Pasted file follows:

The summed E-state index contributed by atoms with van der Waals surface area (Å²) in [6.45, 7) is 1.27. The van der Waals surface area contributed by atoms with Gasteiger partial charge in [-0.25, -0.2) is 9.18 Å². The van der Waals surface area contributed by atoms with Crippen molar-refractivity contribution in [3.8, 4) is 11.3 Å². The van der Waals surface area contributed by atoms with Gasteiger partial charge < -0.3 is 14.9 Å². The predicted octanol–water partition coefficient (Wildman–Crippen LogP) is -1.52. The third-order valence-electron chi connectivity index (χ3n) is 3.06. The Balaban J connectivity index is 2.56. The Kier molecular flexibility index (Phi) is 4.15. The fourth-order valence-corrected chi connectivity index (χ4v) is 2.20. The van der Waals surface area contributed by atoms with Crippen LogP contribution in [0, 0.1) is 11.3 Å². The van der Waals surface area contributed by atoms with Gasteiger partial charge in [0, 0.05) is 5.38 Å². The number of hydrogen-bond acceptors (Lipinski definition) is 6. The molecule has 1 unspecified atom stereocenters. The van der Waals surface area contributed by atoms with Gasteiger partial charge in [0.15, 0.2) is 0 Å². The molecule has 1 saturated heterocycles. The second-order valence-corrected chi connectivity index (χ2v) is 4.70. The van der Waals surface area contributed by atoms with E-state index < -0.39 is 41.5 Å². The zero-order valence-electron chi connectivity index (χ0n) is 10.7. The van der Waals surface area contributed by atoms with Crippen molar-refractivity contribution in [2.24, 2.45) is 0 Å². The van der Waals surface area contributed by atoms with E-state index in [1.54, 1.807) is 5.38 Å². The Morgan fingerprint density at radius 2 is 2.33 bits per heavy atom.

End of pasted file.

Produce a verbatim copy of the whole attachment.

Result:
The summed E-state index contributed by atoms with van der Waals surface area (Å²) in [6.45, 7) is 1.27. The van der Waals surface area contributed by atoms with Gasteiger partial charge in [-0.25, -0.2) is 9.18 Å². The van der Waals surface area contributed by atoms with Crippen molar-refractivity contribution in [3.8, 4) is 11.3 Å². The van der Waals surface area contributed by atoms with Gasteiger partial charge < -0.3 is 14.9 Å². The predicted octanol–water partition coefficient (Wildman–Crippen LogP) is -1.52. The third-order valence-electron chi connectivity index (χ3n) is 3.06. The Balaban J connectivity index is 2.56. The Kier molecular flexibility index (Phi) is 4.15. The fourth-order valence-corrected chi connectivity index (χ4v) is 2.20. The van der Waals surface area contributed by atoms with Crippen LogP contribution in [0, 0.1) is 11.3 Å². The van der Waals surface area contributed by atoms with Gasteiger partial charge in [0, 0.05) is 5.38 Å². The number of hydrogen-bond acceptors (Lipinski definition) is 6. The molecule has 1 unspecified atom stereocenters. The van der Waals surface area contributed by atoms with Gasteiger partial charge in [0.15, 0.2) is 0 Å². The molecule has 1 saturated heterocycles. The second-order valence-corrected chi connectivity index (χ2v) is 4.70. The van der Waals surface area contributed by atoms with E-state index < -0.39 is 41.5 Å². The zero-order valence-electron chi connectivity index (χ0n) is 10.7. The van der Waals surface area contributed by atoms with Crippen molar-refractivity contribution in [2.24, 2.45) is 0 Å². The van der Waals surface area contributed by atoms with E-state index in [1.54, 1.807) is 5.38 Å². The Morgan fingerprint density at radius 2 is 2.33 bits per heavy atom.